We all hear quite a lot of negative rhetoric about the new health care reform bill by candidates running for office this year. For Medicare recipients, the new bill enacted earlier this year has many positive reforms that will not only help them financially but also could improve the quality of their lives. Right now, Medicare patients pay small co-pay for doctor office visits, along with larger co-pays, co-insurance and deductibles for many screening tests. Many seniors forego screening tests because they cannot afford the deductibles and copayments. Starting next year, the new bill provides free annual physicals and no deductibles, co-pays or co-insurance towards preventative measures such as colonoscopies, mammograms and immunizations. The insurer must pick up 100% of the bill. This can only help Medicare patients live a healthier life by encouraging early detection and treatment of possible medical problems. While health insurers, including Original Medicare and Medicare Advantage, would still have to cover screenings and possible treatments that serious illnesses require, their costs would be less over a shorter length of treatment time. For example, if a person is diagnosed in the early stages of cancer (Stage I breast cancer), treatment may include a lumpectomy and possibly radiation and/or chemotherapy. However, later stages of breast cancer may require a costlier radical mastectomy, and sometimes more than one round of radiation and chemotherapy.
The law will prohibit insurers, from denying health care due to pre-existing conditions, nor will they be able to establish a lifetime limit on benefits. The new bill includes a new law to help prevent elder abuse and neglect and improve nursing home care. It also creates a new voluntary insurance program to help pay for long-term care at home. The bill will reduce the amount of subsidy it pays to Medicare Advantage Plans. Right now, Medicare pays over $1,000.00 more per person to Medicare Advantage insurers than it pays per person to Original Medicare. The aim is to decrease Medicare costs and to ensure that at least 85% of every dollar paid to Medicare Advantage plans will be spent on health care and not insurance company profits.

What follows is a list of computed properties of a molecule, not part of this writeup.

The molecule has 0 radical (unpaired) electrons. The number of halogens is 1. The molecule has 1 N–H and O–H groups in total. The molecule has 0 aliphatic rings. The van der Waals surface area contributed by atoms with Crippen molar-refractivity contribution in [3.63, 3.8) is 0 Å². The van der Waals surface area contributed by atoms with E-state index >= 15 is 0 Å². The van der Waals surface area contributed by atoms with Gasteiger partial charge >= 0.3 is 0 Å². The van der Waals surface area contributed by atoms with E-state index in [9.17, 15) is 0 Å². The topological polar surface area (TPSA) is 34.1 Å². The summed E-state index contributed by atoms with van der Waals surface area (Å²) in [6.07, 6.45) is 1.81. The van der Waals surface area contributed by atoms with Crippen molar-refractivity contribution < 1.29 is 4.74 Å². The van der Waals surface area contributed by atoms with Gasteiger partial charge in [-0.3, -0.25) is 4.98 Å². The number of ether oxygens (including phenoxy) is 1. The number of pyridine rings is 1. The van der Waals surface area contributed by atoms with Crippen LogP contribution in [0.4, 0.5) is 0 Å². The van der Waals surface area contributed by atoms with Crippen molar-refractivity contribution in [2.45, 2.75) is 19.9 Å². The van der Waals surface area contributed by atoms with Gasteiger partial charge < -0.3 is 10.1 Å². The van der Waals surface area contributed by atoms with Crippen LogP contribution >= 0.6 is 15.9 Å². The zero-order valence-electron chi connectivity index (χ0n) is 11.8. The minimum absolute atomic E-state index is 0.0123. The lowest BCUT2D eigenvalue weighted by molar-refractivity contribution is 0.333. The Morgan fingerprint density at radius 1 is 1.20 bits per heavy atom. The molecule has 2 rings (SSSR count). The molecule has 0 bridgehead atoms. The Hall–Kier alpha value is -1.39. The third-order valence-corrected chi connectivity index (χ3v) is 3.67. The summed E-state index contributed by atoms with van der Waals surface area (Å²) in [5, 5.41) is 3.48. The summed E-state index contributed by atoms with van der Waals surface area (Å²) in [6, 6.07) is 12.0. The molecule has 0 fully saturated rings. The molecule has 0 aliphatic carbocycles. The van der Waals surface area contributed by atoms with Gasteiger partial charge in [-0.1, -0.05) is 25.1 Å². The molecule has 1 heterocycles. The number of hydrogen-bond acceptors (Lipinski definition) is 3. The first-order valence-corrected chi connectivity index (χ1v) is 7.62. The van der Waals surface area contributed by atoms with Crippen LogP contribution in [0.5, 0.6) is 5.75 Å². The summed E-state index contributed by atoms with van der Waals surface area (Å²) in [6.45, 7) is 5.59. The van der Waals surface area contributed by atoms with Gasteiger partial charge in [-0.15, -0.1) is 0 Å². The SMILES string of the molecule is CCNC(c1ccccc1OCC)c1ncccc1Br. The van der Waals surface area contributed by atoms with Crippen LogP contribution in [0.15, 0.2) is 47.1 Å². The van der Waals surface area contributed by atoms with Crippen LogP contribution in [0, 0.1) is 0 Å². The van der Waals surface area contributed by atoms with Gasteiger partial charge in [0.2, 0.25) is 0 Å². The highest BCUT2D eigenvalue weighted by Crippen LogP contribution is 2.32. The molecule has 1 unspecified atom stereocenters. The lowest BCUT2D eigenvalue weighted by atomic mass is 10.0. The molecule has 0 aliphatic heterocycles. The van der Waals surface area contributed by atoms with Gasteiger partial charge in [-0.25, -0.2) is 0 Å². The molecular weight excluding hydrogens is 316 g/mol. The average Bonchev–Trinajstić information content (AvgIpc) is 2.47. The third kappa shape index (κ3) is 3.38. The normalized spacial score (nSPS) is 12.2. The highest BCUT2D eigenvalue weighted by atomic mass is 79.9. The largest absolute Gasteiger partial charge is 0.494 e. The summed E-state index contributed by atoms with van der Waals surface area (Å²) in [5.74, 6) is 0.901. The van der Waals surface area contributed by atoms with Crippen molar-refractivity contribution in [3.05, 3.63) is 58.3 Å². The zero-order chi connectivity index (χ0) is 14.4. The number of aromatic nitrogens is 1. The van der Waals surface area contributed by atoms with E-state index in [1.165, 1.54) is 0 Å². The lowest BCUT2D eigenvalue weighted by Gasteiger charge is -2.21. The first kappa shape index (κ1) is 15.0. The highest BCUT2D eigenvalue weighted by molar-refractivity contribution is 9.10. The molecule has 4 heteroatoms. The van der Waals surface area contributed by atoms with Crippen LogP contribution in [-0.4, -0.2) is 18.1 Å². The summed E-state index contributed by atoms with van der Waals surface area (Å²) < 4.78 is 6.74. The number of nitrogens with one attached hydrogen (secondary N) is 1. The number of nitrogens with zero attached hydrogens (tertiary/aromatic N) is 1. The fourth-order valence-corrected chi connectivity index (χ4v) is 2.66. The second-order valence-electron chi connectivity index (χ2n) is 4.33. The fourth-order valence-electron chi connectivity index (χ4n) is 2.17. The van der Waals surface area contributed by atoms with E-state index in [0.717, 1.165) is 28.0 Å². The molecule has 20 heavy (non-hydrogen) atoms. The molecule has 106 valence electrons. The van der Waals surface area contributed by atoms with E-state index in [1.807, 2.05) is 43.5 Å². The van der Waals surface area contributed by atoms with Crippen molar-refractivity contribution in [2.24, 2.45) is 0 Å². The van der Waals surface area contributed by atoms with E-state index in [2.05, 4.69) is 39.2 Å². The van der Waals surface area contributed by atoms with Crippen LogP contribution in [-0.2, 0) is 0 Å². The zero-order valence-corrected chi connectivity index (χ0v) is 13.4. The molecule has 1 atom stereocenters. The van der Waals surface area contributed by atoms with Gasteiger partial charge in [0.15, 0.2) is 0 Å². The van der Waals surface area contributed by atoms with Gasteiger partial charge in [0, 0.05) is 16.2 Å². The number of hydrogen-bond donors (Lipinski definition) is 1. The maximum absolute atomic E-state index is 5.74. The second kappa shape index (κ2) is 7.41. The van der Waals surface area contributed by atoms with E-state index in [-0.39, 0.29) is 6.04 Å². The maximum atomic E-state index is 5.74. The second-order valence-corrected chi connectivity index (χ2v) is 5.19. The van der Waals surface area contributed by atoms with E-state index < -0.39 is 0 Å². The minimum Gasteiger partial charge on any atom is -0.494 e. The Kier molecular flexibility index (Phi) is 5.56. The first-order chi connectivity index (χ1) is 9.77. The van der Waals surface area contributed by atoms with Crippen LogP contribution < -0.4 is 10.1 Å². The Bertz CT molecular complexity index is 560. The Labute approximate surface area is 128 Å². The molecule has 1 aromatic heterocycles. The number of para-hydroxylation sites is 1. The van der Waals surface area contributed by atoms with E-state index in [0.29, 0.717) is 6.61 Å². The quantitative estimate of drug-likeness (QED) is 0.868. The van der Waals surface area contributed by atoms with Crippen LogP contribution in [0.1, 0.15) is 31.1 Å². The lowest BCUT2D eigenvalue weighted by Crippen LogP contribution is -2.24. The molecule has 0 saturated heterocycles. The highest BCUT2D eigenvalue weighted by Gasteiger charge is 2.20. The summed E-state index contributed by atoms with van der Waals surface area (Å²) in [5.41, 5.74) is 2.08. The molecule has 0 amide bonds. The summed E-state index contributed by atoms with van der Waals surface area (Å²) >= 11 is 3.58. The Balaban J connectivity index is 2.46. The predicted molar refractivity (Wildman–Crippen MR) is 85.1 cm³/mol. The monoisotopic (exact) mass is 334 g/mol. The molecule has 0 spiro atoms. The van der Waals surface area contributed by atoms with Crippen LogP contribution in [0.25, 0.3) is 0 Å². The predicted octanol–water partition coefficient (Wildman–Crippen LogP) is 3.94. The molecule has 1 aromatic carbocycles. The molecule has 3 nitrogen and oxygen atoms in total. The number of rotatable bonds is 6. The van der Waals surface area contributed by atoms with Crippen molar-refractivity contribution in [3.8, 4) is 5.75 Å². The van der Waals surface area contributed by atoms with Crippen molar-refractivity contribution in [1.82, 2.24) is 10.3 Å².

Probably one of the most important aspects of health care reform affecting Medicare recipients is the eventual closing of the coverage gap, or doughnut hole, in the Medicare Part D Prescription Drug coverage. Until this year, Medicare Part D enrollees were required to pay full price for prescription medications once they and their Part D insurers together spent $2,850.00. Many medications being taken by Medicare patients do not have generic counterparts. Some may only cost $50 per month, while others can cost over $1,000.00 per month. If a patient is on a maintenance drug all year, many Part D insurers require the patient to order and pay for a three-month supply every quarter. Although the patient has a co-pay, and sometimes a deductible, the total cost of each medication is taken into consideration when applying the cost to the coverage limit of $2850.00. If someone does not have medical benefits through an employer, or if they do not qualify financially for state aid, more often than not, the patient will cut back on doses to conserve their medications.
The new law provides a one-time $250.00 rebate this year to Medicare Part D patients once they enter the coverage gap. In 2011, those who fall into the doughnut hole will receive a 50% discount on brand-name drugs. In subsequent years, those falling into the gap will receive additional savings until the gap is eliminated in 2020. It is important to make sure senior citizens take their medications properly to decrease the possibility of increased health problems or the worsening of an existing illness. For those citizens on Medicare, the new health care reform offers more benefits over time.